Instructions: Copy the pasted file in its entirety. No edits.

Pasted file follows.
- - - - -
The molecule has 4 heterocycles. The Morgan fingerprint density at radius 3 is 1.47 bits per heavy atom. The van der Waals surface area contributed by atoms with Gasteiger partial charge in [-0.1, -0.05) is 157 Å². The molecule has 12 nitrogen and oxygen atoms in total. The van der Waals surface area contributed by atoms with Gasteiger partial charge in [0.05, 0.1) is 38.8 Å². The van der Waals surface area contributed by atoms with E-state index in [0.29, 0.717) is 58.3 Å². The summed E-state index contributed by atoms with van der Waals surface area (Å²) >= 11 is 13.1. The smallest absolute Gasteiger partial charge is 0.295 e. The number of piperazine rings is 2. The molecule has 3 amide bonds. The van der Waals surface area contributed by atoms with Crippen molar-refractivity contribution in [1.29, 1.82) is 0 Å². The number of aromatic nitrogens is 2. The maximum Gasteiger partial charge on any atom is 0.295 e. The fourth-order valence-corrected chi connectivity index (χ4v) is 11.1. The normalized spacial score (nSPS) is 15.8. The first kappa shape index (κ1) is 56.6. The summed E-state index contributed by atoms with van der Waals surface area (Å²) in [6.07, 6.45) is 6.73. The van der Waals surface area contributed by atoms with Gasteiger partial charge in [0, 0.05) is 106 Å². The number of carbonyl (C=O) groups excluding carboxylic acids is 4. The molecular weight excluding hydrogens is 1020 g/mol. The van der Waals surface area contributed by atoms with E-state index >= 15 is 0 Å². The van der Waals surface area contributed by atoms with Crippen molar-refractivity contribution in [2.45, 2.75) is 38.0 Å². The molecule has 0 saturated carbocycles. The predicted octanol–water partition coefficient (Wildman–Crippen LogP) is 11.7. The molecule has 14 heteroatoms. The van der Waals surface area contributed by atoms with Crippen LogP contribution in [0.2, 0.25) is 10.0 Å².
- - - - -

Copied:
The molecule has 4 heterocycles. The Morgan fingerprint density at radius 3 is 1.47 bits per heavy atom. The van der Waals surface area contributed by atoms with Gasteiger partial charge in [-0.1, -0.05) is 157 Å². The molecule has 12 nitrogen and oxygen atoms in total. The van der Waals surface area contributed by atoms with Gasteiger partial charge in [0.05, 0.1) is 38.8 Å². The van der Waals surface area contributed by atoms with E-state index in [0.29, 0.717) is 58.3 Å². The summed E-state index contributed by atoms with van der Waals surface area (Å²) >= 11 is 13.1. The smallest absolute Gasteiger partial charge is 0.295 e. The number of piperazine rings is 2. The molecule has 3 amide bonds. The van der Waals surface area contributed by atoms with Crippen molar-refractivity contribution in [1.29, 1.82) is 0 Å². The number of aromatic nitrogens is 2. The maximum Gasteiger partial charge on any atom is 0.295 e. The fourth-order valence-corrected chi connectivity index (χ4v) is 11.1. The normalized spacial score (nSPS) is 15.8. The first kappa shape index (κ1) is 56.6. The summed E-state index contributed by atoms with van der Waals surface area (Å²) in [6.07, 6.45) is 6.73. The van der Waals surface area contributed by atoms with Gasteiger partial charge in [0, 0.05) is 106 Å². The number of carbonyl (C=O) groups excluding carboxylic acids is 4. The molecular weight excluding hydrogens is 1020 g/mol. The van der Waals surface area contributed by atoms with E-state index >= 15 is 0 Å². The van der Waals surface area contributed by atoms with Crippen molar-refractivity contribution in [2.45, 2.75) is 38.0 Å². The molecule has 0 saturated carbocycles. The predicted octanol–water partition coefficient (Wildman–Crippen LogP) is 11.7. The molecule has 14 heteroatoms. The van der Waals surface area contributed by atoms with Crippen LogP contribution in [0.2, 0.25) is 10.0 Å².